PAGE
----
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A Seal Pup Surprise

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Hello Fellow Readers, Thanks to those that reached back about last week’s chat – Let Fawns & Wildlife Be. It’s a delight to hear how many of us relish the beauty of young life unfolding. Interactions with wildlife can undoubtedly bring tears to our eyes at the wonder of it all, bringing to mind when we ran into a seal pup surprise. I hope you enjoy the story.

In April 2017, while walking along Island Beach State Park, NJ, with canine kid Ellie, we spied a fisherman with what looked like a dog. I should preface that dear Miss Ellie suffered from anxiety and fear of other canine kids. As we began to walk around the fisherman, he pointed to his pup. To our surprise, it was a seal pup, and Ellie was not fearful but curious, as were we.

A seal pup surprise lying in the sand on a beach

Playful Seal Pup is blowing his nose…

Seals are known as Sea Dogs.

Seals, or pinnipeds meaning “fin-footed,” are commonly called sea dogs, and after meeting this little fellow, it’s clear why. He looked like a playful puppy showing off by arching his back and flipping around to watch a truck as it passed by. The pup squeezed his nose with his fin in a playful moment, or maybe he was clearing his ears from being deep at sea.

“The little guy doesn’t move too fast,” the fisherman said, who was minding his tackle when the little guy crawled next to him.

I suspect our finned friend was a harbor seal pup with silvery-grey fur that glistened in the sun. They range from grey to brownish black or black and often sport spots. Males grow to five feet and 250 pounds. Females are 150 to 200 pounds. Harbor seals can swim as soon as they are born and depend on their mother’s milk for three to six months, then head out on their own to live up to 25 years.

Why the Seal Pup may have trusted the Fisherman

A fisherman along the ocean with a seal pup near his cooler

A surprised fisherman visited by a Seal Pup in NJ

Technically we were standing too close, though the seal chose to park himself accordingly. It would be best if you stayed at least fifty yards away. Seals can be dangerous when approached; their bite is more severe than a pit bull. Mary worrywart wondered if the pup was injured or lost, though he looked well nourished.

They usually hunker down in small groups called colonies in haul-out sites where they rest, warm themselves and escape predators like sharks and people. Later I learned the Marine Mammal Stranding Center in Brigantine, NJ, had recently released five baby seals that likely came from colonies in Massachusetts and Maine they nursed back to health. I wonder if the fisherman’s pup was one of them, explaining his trust in humans.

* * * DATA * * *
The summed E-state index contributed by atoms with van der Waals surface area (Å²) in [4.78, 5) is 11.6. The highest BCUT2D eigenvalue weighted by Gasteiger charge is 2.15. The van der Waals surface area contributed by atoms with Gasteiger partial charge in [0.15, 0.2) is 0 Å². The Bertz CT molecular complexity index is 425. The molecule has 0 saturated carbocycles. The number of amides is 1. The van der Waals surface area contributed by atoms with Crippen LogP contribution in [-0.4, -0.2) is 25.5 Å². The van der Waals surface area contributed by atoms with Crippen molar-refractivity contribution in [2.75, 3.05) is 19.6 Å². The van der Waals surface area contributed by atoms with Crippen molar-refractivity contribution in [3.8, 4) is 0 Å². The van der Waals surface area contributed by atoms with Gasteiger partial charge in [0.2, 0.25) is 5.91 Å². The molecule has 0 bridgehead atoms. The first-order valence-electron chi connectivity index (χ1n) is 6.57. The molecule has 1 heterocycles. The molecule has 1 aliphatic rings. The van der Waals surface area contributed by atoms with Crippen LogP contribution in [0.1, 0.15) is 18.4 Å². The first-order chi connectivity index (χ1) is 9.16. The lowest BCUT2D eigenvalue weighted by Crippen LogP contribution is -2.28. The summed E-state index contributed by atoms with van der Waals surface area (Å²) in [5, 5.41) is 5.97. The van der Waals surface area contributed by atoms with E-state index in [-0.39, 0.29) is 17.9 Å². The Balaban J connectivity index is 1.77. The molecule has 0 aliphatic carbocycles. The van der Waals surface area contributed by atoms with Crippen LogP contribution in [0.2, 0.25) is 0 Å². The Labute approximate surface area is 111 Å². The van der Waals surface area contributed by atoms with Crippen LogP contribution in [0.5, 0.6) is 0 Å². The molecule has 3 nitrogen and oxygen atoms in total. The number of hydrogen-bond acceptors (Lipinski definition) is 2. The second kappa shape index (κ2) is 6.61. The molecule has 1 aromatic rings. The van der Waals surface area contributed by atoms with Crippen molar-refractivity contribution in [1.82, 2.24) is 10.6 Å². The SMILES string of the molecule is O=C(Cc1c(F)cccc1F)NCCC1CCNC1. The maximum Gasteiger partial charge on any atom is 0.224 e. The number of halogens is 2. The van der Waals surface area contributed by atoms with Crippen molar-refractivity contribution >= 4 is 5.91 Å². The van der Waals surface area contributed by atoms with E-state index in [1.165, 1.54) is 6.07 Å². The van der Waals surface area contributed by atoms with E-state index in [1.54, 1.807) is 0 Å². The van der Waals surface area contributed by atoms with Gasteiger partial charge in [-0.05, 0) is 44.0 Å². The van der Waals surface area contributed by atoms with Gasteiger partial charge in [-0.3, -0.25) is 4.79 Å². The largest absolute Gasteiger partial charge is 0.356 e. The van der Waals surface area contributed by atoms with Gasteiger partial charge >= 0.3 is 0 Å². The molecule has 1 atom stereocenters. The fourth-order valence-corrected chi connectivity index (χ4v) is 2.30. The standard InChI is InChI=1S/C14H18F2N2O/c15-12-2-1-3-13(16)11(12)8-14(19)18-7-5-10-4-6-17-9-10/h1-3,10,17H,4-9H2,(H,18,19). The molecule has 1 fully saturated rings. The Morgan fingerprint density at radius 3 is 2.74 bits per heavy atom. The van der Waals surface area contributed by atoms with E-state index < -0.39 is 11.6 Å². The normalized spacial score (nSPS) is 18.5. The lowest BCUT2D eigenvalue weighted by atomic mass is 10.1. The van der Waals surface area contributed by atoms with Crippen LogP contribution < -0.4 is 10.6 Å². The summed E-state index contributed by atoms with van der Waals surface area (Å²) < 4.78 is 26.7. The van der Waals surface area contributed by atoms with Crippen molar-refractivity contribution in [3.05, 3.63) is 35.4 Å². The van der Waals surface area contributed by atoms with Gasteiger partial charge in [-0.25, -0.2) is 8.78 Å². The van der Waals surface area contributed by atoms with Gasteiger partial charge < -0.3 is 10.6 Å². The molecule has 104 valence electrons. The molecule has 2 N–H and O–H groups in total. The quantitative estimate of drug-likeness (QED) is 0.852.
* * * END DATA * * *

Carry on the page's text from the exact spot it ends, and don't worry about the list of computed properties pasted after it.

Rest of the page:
Seal Pup Security

An white truck of a park ranger offering seal pup security.

“Seal Security” thanks to NJ State Park Ranger

While checking on the pup that afternoon, the fisherman was gone; replaced by a New Jersey State Park official sitting vigil in a truck equipped with a bull horn which I coined as Seal Security.

“Stay away from the seal, stay away from the seal,” Seal Security announced to horse riders passing by.

Sound asleep; he looked like driftwood that washed ashore. We chatted with the official, who said he was there to keep people away.

“The seal knows what he’s doing. He’s here to warm up.”

Seals swim south to feed on fish heading north after winter. Keep your distance if you encounter fawn or other babies in your garden. Don’t interfere. Instead, marvel over the miracles of Mother Nature. She knows what she is doing.

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Mary Stone, owner of Stone Associates Landscape Design & Consulting. As a Landscape Designer, I am grateful for the joy of helping others beautify their surroundings which often leads to sharing encouragement and life experiences. These relationships inspired my weekly column published in THE PRESS, 'Garden Dilemmas? Ask Mary', began in 2012. I dream of growing the evolving community of readers into an interactive forum to share encouragement and support in Garden and Personal Recoveries - seeking nature’s inspirations, stimulating growth, weeding undesirables, embracing the unexpected. Thank you for visiting! Mary
  1. So Elite Reply

    Loved this post! Amazing pictures and story. Mother Nature knows what she’s doing.

    • Mary Stone Reply

      Thank you! She sure does :^)

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